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CICERO.

the use of Latin idiom and expression, a wonderful feeling for the rhythm and struc­ture of prose writing: these are Cicero's characteristics. With all the faults which his contemporaries and later critics had to find with his speeches, Cicero never lost his position as the most classical represen­tative of Latin oratory, and he was judged the equal, or nearly the equal, of Demos­thenes.

The knowledge which he had acquired in his practice as a speaker he turned to account in hig writings on Rhetoric. In these he set forth the technical rules of the Greek writers, applying to them the results of his own experience, and his sense of the requirements of Latin oratory. Besides the two books entitled Rhetdrlca or De Inven-tiOne, a boyish essay devoid of all origina­lity, the most important of his works on this subject are: (1) The De Oratore, a treatise in three books, written 55 b.c. This work, the form and contents of which are j alike striking, is written in the style of a j dialogue. Its subject is the training neces­sary for an orator, the proper handling of his theme, the right style, and manner of delivery. (2) The Brutus, or De Claris OratOribus, written in b.c. 46; a history of Latin oratory from the earliest period down to Cicero's own time. (3) The Orator, a sketch of the ideal orator, written in the same year as the Brutus.

Cicero also devoted a large number of books to Greek philosophy, a subject which ! he was concerned to render accessible to his countrymen. His writings in this line lack depth and thoroughness; but it must be said at the same time that he has the j great merit of being the first Latin writer who treated these questions with taste and in an intelligible form, and who created a philosophical language in Latin. The frame­work which he adopts is usually that of the Aristotelian dialogue, though he does not always consistently adhere to it. It was not until after his fiftieth year that he began to write on philosophy, and in the years b.c. 45 and 44, when almost entirely excluded from politics, he developed an extraordinary activity in this direction. The following philosophical works survive, either in whole or in part: (1) Fragments, amounting to about one-third of the work, ; of the six books, De Re Publica, written b.c. 54-51. (2) Three books of an unfinished treatise, De Leylbus, written about 52. (3) P&rMoxa Stotr.orum, a short treatment of six Stoical texts, b.c. 46. (4) Five

books on the greatest goad and the greatest evil (De Flnlbus BOnOrum et MalQrum), b.c. 45. This is the best of his philoso­phical works. (5) The second book of the first edition, and the first book of the second edition, of the Academlc.a, b.c. 45. (6) The five books of the Tusculan Disputations, b.c. 44. In the same year appeared (7) the De NMura DeOrum, in three, and (8) j the De DlvlnatlonS, in two books. (9) A fragment on the Stoical doctrine of Fate.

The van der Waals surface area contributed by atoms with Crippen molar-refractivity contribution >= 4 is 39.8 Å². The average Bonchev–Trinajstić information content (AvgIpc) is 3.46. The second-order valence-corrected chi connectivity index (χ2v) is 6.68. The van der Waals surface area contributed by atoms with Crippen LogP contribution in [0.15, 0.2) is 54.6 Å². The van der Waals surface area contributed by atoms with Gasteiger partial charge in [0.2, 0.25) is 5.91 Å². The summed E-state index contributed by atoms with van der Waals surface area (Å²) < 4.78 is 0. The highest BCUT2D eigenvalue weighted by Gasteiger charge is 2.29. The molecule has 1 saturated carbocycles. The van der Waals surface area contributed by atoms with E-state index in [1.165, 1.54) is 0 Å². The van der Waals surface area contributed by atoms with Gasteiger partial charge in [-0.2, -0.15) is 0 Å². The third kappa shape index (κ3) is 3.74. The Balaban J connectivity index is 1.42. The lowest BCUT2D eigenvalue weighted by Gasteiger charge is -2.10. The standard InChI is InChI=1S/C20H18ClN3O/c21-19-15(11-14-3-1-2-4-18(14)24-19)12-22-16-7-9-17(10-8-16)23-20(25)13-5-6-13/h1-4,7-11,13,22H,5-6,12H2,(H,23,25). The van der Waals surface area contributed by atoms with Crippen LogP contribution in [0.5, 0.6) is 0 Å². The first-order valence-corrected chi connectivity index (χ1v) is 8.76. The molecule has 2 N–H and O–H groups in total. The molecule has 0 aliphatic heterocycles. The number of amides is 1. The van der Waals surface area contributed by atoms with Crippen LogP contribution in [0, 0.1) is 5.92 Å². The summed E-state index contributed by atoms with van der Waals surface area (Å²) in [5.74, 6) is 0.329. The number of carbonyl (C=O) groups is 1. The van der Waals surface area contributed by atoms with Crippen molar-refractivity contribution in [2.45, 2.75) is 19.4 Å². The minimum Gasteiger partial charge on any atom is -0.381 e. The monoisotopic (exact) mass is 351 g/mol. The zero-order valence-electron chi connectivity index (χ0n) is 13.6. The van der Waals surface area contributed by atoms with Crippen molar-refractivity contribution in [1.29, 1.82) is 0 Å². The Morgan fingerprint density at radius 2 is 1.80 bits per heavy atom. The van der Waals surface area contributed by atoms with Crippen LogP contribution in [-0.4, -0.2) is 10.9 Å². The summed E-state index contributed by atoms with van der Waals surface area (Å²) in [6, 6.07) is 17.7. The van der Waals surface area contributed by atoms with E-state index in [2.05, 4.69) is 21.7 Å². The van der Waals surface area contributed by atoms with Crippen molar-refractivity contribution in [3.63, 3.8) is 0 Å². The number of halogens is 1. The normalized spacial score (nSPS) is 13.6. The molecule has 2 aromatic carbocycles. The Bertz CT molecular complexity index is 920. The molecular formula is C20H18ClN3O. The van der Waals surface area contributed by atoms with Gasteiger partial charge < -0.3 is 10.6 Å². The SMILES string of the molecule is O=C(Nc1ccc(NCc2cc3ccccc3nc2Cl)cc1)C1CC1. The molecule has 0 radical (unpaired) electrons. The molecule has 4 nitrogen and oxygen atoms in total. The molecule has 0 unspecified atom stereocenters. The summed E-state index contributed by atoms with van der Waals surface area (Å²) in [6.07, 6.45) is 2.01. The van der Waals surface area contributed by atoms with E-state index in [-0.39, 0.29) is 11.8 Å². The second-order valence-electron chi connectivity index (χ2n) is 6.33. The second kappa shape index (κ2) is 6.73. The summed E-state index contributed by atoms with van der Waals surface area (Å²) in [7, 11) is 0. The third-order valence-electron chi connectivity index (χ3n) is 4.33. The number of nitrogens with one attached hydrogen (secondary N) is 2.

(10) The Cato Maior, or De Sf-nectutl.

(11) Laeltus, or De Amlcltla. (12) De Ojficils, or On Ethics, in three books. Besides these, a whole series of philoso­phical and other prose writings by Cicero are known to us only in fragments, or by their titles.

The multifarious nature of Cicero's occu­pation as a statesman and an orator did not hinder him from keeping up a volu­minous correspondence, from which 864 letters (including 90 addressed to Ciceroy are preserved in four collections. These letters form an inexhaustible store of infor­mation, bearing upon Cicero's own life as well as upon contemporary history in all its aspects. We have (1) The Epistuloe ad Fdmtliares, in sixteen books, b.c. 63-43; (2) The Epistulce ad Atttcum, in sixteen books, b.c. 68-43; (3) Three books of letters to his brother Quintus; (4) Two books of correspondence between Cicero and Brutus after the death of Caesar, the genuineness of which is [rightly] disputed.

Cicero also made some attempts to write poetry, in his youth for practice, in his later life mainly from vanity. His youth­ful effort was a translation of Aratus, of which some fragments remain. After 63 B.C. he celebrated his own consulship in three books of verses. [He is a consider­able metrist, but not a real poet.]

(2) Quintus Tullius Cicero, the younger brother of Marcus, was born in b.c. 102. He was praetor in 62, and legdtus to Caesar in Gaul and Britain from 54-52 b.c. In the civil war he took the side of Pompey, but was pardoned by Caesar. In 43 he was made an outlaw, at the same time as his brother, and in 42 was murdered in Rome. Like Marcus, he was a gifted man, and not unknown in literature, especially as a writer of history and poetry. In 54 B.C., for example, when engaged in the Gallic campaign, he wrote four tragedies in six­teen days, probably after Greek models. We have four letters of his, besides a short paper addressed to his brother in 64 B.C.,

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